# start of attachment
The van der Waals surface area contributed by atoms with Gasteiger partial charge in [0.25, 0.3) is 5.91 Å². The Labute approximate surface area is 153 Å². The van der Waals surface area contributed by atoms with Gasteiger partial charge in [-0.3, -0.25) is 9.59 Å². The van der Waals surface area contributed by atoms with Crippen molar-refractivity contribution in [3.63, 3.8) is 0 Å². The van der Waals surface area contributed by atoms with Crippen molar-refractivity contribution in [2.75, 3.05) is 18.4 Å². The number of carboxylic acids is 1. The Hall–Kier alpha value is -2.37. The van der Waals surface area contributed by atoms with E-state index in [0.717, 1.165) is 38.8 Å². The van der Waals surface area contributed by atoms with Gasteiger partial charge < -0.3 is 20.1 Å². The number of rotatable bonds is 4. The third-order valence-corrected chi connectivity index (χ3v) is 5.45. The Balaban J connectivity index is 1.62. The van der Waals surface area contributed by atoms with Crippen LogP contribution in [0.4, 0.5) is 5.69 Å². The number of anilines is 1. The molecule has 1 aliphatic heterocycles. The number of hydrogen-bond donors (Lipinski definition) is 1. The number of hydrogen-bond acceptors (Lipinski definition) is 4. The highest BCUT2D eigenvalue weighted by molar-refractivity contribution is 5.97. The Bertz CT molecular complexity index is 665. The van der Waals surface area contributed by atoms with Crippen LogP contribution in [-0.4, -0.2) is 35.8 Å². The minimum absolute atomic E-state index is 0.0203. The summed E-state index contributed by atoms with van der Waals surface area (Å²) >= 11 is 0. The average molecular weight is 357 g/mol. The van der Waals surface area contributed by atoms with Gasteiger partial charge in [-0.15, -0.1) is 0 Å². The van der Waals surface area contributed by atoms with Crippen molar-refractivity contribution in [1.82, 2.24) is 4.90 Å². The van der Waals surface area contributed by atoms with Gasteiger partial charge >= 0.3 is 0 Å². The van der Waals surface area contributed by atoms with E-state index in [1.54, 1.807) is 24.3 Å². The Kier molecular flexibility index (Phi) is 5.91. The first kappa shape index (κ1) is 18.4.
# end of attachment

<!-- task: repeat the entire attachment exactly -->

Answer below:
The van der Waals surface area contributed by atoms with Gasteiger partial charge in [0.25, 0.3) is 5.91 Å². The Labute approximate surface area is 153 Å². The van der Waals surface area contributed by atoms with Gasteiger partial charge in [-0.3, -0.25) is 9.59 Å². The van der Waals surface area contributed by atoms with Crippen molar-refractivity contribution in [3.63, 3.8) is 0 Å². The van der Waals surface area contributed by atoms with Crippen molar-refractivity contribution in [2.75, 3.05) is 18.4 Å². The number of carboxylic acids is 1. The Hall–Kier alpha value is -2.37. The van der Waals surface area contributed by atoms with E-state index in [0.717, 1.165) is 38.8 Å². The van der Waals surface area contributed by atoms with Gasteiger partial charge < -0.3 is 20.1 Å². The number of rotatable bonds is 4. The third-order valence-corrected chi connectivity index (χ3v) is 5.45. The Balaban J connectivity index is 1.62. The van der Waals surface area contributed by atoms with Crippen LogP contribution in [0.4, 0.5) is 5.69 Å². The number of anilines is 1. The molecule has 1 aliphatic heterocycles. The number of hydrogen-bond donors (Lipinski definition) is 1. The number of hydrogen-bond acceptors (Lipinski definition) is 4. The highest BCUT2D eigenvalue weighted by molar-refractivity contribution is 5.97. The Bertz CT molecular complexity index is 665. The van der Waals surface area contributed by atoms with Crippen LogP contribution in [-0.4, -0.2) is 35.8 Å². The minimum absolute atomic E-state index is 0.0203. The summed E-state index contributed by atoms with van der Waals surface area (Å²) >= 11 is 0. The average molecular weight is 357 g/mol. The van der Waals surface area contributed by atoms with Gasteiger partial charge in [-0.15, -0.1) is 0 Å². The van der Waals surface area contributed by atoms with Crippen molar-refractivity contribution in [1.82, 2.24) is 4.90 Å². The van der Waals surface area contributed by atoms with Gasteiger partial charge >= 0.3 is 0 Å². The van der Waals surface area contributed by atoms with E-state index in [1.54, 1.807) is 24.3 Å². The Kier molecular flexibility index (Phi) is 5.91. The first kappa shape index (κ1) is 18.4.